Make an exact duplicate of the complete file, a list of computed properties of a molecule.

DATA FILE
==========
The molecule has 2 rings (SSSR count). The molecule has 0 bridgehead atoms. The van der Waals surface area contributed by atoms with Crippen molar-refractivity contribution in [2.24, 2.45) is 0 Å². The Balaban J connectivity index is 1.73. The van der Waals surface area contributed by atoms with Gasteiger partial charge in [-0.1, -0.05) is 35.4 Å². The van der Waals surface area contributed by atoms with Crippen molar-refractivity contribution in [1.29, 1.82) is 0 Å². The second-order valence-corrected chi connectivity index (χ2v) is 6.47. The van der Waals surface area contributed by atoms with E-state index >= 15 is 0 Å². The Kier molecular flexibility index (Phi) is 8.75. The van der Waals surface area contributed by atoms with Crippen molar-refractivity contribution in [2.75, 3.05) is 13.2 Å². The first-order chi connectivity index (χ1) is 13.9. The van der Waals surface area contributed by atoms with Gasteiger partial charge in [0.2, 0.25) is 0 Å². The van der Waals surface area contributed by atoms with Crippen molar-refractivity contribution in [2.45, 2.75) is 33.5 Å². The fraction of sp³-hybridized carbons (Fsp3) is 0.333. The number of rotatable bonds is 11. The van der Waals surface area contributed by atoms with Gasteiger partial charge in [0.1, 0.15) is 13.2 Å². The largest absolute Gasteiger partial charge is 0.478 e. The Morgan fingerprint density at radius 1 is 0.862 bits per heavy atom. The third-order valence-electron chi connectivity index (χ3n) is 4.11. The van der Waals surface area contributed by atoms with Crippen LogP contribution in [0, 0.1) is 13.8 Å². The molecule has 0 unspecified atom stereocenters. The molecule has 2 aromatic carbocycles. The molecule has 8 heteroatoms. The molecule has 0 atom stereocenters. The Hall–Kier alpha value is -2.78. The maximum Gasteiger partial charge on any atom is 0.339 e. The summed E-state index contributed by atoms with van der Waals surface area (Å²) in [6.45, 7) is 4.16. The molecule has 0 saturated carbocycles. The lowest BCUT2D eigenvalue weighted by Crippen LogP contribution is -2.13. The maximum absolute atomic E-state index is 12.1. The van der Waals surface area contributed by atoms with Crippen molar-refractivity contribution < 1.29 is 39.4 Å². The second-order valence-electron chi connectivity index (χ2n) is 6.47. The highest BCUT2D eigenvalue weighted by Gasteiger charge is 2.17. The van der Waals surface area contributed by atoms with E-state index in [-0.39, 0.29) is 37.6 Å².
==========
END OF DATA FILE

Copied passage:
The molecule has 2 rings (SSSR count). The molecule has 0 bridgehead atoms. The van der Waals surface area contributed by atoms with Crippen molar-refractivity contribution in [2.24, 2.45) is 0 Å². The Balaban J connectivity index is 1.73. The van der Waals surface area contributed by atoms with Gasteiger partial charge in [-0.1, -0.05) is 35.4 Å². The van der Waals surface area contributed by atoms with Crippen molar-refractivity contribution in [1.29, 1.82) is 0 Å². The second-order valence-corrected chi connectivity index (χ2v) is 6.47. The van der Waals surface area contributed by atoms with E-state index >= 15 is 0 Å². The Kier molecular flexibility index (Phi) is 8.75. The van der Waals surface area contributed by atoms with Crippen molar-refractivity contribution in [2.75, 3.05) is 13.2 Å². The first-order chi connectivity index (χ1) is 13.9. The van der Waals surface area contributed by atoms with Gasteiger partial charge in [0.2, 0.25) is 0 Å². The van der Waals surface area contributed by atoms with Crippen molar-refractivity contribution in [2.45, 2.75) is 33.5 Å². The fraction of sp³-hybridized carbons (Fsp3) is 0.333. The number of rotatable bonds is 11. The van der Waals surface area contributed by atoms with Gasteiger partial charge in [0.1, 0.15) is 13.2 Å². The largest absolute Gasteiger partial charge is 0.478 e. The Morgan fingerprint density at radius 1 is 0.862 bits per heavy atom. The third-order valence-electron chi connectivity index (χ3n) is 4.11. The van der Waals surface area contributed by atoms with Crippen LogP contribution in [0, 0.1) is 13.8 Å². The molecule has 0 unspecified atom stereocenters. The molecule has 2 aromatic carbocycles. The molecule has 8 heteroatoms. The molecule has 0 atom stereocenters. The Hall–Kier alpha value is -2.78. The maximum Gasteiger partial charge on any atom is 0.339 e. The summed E-state index contributed by atoms with van der Waals surface area (Å²) in [6.45, 7) is 4.16. The molecule has 0 saturated carbocycles. The lowest BCUT2D eigenvalue weighted by Crippen LogP contribution is -2.13. The maximum absolute atomic E-state index is 12.1. The van der Waals surface area contributed by atoms with Crippen molar-refractivity contribution < 1.29 is 39.4 Å². The second-order valence-electron chi connectivity index (χ2n) is 6.47. The highest BCUT2D eigenvalue weighted by Gasteiger charge is 2.17. The van der Waals surface area contributed by atoms with E-state index in [-0.39, 0.29) is 37.6 Å².